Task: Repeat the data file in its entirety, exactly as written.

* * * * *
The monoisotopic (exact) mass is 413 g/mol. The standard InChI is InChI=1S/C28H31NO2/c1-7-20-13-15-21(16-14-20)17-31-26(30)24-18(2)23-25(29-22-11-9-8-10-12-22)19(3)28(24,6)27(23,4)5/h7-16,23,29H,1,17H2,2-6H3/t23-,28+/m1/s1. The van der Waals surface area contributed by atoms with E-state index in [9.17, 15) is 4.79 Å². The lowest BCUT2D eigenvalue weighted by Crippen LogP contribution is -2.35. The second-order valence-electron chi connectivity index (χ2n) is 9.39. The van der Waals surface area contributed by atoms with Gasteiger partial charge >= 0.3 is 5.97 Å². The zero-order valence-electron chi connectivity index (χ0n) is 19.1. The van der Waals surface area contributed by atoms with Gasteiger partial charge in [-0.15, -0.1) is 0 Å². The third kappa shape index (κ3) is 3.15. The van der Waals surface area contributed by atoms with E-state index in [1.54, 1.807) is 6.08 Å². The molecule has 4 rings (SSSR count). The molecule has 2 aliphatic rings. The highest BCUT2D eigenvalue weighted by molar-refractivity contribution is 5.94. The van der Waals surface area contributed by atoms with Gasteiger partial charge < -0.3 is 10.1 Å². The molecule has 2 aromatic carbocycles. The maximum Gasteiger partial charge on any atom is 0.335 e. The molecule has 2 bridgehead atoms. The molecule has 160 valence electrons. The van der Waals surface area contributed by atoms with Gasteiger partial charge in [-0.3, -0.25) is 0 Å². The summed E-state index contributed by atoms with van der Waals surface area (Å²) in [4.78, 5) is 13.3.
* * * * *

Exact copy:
The monoisotopic (exact) mass is 413 g/mol. The standard InChI is InChI=1S/C28H31NO2/c1-7-20-13-15-21(16-14-20)17-31-26(30)24-18(2)23-25(29-22-11-9-8-10-12-22)19(3)28(24,6)27(23,4)5/h7-16,23,29H,1,17H2,2-6H3/t23-,28+/m1/s1. The van der Waals surface area contributed by atoms with E-state index in [9.17, 15) is 4.79 Å². The lowest BCUT2D eigenvalue weighted by Crippen LogP contribution is -2.35. The second-order valence-electron chi connectivity index (χ2n) is 9.39. The van der Waals surface area contributed by atoms with Gasteiger partial charge >= 0.3 is 5.97 Å². The zero-order valence-electron chi connectivity index (χ0n) is 19.1. The van der Waals surface area contributed by atoms with Gasteiger partial charge in [-0.15, -0.1) is 0 Å². The third kappa shape index (κ3) is 3.15. The van der Waals surface area contributed by atoms with E-state index in [1.54, 1.807) is 6.08 Å². The molecule has 4 rings (SSSR count). The molecule has 2 aliphatic rings. The highest BCUT2D eigenvalue weighted by molar-refractivity contribution is 5.94. The van der Waals surface area contributed by atoms with Gasteiger partial charge < -0.3 is 10.1 Å². The molecule has 2 aromatic carbocycles. The maximum Gasteiger partial charge on any atom is 0.335 e. The molecule has 2 bridgehead atoms. The molecule has 160 valence electrons. The van der Waals surface area contributed by atoms with Gasteiger partial charge in [-0.3, -0.25) is 0 Å². The summed E-state index contributed by atoms with van der Waals surface area (Å²) in [4.78, 5) is 13.3.